I have nightmares about being immortal. I dream that my body ages and decays externally, but it never actually dies. The only way this version of me can tell that time is passing is by observing slight changes in the environment.
In the real world, I assumed I would change as I got older. For example, I listen to music very differently now than I did twenty years ago. I used to scan lyrics sheets obsessively, searching for hidden insights and secret meanings to life. But I never put a lot of effort into audio fidelity, which is probably why it was so easy to transition to mp3s in the early 2000s. The downside was that digital convenience meant giving up album artwork and the lyrics within.
But in 2018 I found I had a renewed enthusiasm for quality in music. For Christmas, I finally got a turntable again and with my headphones on (despite my tinnitus) I can genuinely hear highs and lows that are missing from my digital media. This led me to look up lyrics again, beginning with my favorite albums that came out this year. I found myself looking inward this time, trying to consider why these musicians spoke to me. Because listening to music often leads me to imagine what it's like to be the people making those contained sounds.
I also used to think that I'd stay curious about current music as I got older, adamantly exposing my raw nerves to a parade of brand-new aural experiences. I assumed if you weren't looking for new music, you were stuck "wallowing" in the past, not challenging yourself. But after reviewing my favorite albums of 2018, I realized that I don't stick to this manifesto very well.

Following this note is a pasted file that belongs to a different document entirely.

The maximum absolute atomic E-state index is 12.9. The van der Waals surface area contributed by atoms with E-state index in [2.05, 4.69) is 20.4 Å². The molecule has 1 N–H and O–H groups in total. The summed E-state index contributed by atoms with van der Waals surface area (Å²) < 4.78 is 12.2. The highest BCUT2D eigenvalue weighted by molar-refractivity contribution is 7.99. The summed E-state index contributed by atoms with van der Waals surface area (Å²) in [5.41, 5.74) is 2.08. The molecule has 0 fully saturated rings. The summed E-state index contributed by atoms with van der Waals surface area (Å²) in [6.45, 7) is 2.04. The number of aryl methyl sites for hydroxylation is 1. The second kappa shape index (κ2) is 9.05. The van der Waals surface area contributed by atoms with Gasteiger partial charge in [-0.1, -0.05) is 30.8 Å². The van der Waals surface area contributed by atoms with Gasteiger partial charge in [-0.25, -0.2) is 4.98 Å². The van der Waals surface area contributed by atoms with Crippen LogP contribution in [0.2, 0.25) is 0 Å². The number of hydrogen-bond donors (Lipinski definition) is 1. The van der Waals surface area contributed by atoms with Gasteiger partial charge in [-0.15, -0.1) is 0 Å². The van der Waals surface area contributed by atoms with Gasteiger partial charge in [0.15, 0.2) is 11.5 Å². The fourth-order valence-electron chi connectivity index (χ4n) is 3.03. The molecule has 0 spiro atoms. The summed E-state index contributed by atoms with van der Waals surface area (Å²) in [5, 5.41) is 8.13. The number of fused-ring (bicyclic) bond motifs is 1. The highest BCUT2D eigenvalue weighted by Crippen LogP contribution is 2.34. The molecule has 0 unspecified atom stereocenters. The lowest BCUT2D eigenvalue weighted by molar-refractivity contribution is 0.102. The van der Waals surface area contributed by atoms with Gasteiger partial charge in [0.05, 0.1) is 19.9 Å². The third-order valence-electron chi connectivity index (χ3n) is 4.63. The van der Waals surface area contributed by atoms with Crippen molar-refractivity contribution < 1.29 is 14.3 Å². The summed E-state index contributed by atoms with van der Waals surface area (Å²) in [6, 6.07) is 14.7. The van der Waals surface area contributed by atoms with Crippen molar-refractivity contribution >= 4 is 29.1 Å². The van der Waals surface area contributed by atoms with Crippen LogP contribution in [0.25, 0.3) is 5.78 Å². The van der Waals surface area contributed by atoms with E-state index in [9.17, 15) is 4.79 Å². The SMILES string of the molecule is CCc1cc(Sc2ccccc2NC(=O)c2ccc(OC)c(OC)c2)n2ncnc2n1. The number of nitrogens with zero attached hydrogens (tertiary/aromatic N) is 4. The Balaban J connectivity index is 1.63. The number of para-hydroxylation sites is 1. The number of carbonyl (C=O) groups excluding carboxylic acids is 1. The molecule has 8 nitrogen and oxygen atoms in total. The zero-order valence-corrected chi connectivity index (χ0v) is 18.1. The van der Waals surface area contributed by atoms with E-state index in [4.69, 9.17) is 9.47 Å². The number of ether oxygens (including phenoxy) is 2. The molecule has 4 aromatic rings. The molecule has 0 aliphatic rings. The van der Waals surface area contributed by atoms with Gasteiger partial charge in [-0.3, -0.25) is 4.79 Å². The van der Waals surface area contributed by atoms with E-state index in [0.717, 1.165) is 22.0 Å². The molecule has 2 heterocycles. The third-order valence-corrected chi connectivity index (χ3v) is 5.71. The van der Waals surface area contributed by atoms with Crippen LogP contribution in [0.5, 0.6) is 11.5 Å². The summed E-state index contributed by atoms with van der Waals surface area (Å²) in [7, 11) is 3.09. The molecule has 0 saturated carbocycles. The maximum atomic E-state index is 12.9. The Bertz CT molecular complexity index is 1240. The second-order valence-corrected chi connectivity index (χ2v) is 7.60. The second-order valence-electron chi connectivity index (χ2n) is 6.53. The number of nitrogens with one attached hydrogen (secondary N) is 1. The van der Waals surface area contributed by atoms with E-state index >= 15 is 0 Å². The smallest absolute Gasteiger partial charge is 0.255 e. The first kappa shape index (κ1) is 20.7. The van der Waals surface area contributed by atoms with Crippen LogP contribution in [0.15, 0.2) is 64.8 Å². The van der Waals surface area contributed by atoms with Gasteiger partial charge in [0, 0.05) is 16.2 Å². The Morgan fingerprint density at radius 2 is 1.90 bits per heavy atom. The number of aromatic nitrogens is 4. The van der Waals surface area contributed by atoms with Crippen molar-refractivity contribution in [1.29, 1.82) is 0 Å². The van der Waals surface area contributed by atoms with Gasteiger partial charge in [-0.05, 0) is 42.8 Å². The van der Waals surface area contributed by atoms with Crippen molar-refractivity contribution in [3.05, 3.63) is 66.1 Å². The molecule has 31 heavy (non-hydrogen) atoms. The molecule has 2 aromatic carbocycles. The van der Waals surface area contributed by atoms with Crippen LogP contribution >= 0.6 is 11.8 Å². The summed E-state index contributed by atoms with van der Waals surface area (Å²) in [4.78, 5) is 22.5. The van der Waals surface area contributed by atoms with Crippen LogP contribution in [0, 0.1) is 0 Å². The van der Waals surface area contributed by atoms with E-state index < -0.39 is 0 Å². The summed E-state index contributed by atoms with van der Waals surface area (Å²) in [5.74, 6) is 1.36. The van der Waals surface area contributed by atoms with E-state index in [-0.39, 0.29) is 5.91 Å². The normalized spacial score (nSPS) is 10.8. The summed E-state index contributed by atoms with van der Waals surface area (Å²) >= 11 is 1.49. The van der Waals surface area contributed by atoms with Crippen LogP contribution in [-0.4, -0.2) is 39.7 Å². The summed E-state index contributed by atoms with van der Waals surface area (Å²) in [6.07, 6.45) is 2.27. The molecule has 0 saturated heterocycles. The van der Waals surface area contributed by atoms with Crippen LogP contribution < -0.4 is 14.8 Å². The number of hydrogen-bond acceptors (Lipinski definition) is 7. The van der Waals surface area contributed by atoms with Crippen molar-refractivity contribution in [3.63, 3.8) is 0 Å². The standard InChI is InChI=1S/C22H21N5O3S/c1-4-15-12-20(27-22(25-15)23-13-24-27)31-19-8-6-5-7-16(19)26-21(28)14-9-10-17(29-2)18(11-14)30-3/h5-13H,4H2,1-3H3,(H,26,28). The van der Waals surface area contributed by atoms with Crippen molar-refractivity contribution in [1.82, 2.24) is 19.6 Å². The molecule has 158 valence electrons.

Most of these records were made by other forty-something white folks, who originated in similar scattered pockets of America's punk and metal scenes. These musicians are more like me than not. So instead of wallowing in the past, I'm staggering around in the present. I didn't get left behind. I laid dormant, just adjacent to these other middle-age upstarts in our niche corner of the universe.
Maybe this music isn't as challenging as I once thought it was. Even if it was, aren't instigators like everyone else? Don't they end up replacing the old, clotted traditionalists they sought to disrupt in the first place? There's barely any protest in this 2018 music, despite the exhausting realities of the last year.
For example, let's return to the lyrics. Most of the songs on these records read like high school poetry. At best they're comparing external events like natural disasters to personal struggles with depression or promiscuity. At worst, they're liberally sprinkled with abrasive nouns — terms like "poison," "scavenger," or "spite" — paired with ideas that don't go much further than "woah... astronauts breathing pot smoke through spacesuits."
I'm being judgmental and a little bit tongue-in-cheek, but I used to know some of these people. That guy over there? He dated two separate friends of mine. Together with someone else on this list, he bullied another friend of mine by grabbing their testicles as hard as possible. Here that guy is twenty years later, married with children, but still singing like Cookie Monster about how brutal nature is or something. And I'm no better, because I like his new songs enough that I'm sitting here trying to forgive him, trying to square his past acts away with what might be my favorite record of the year, because "maybe he's a different person now."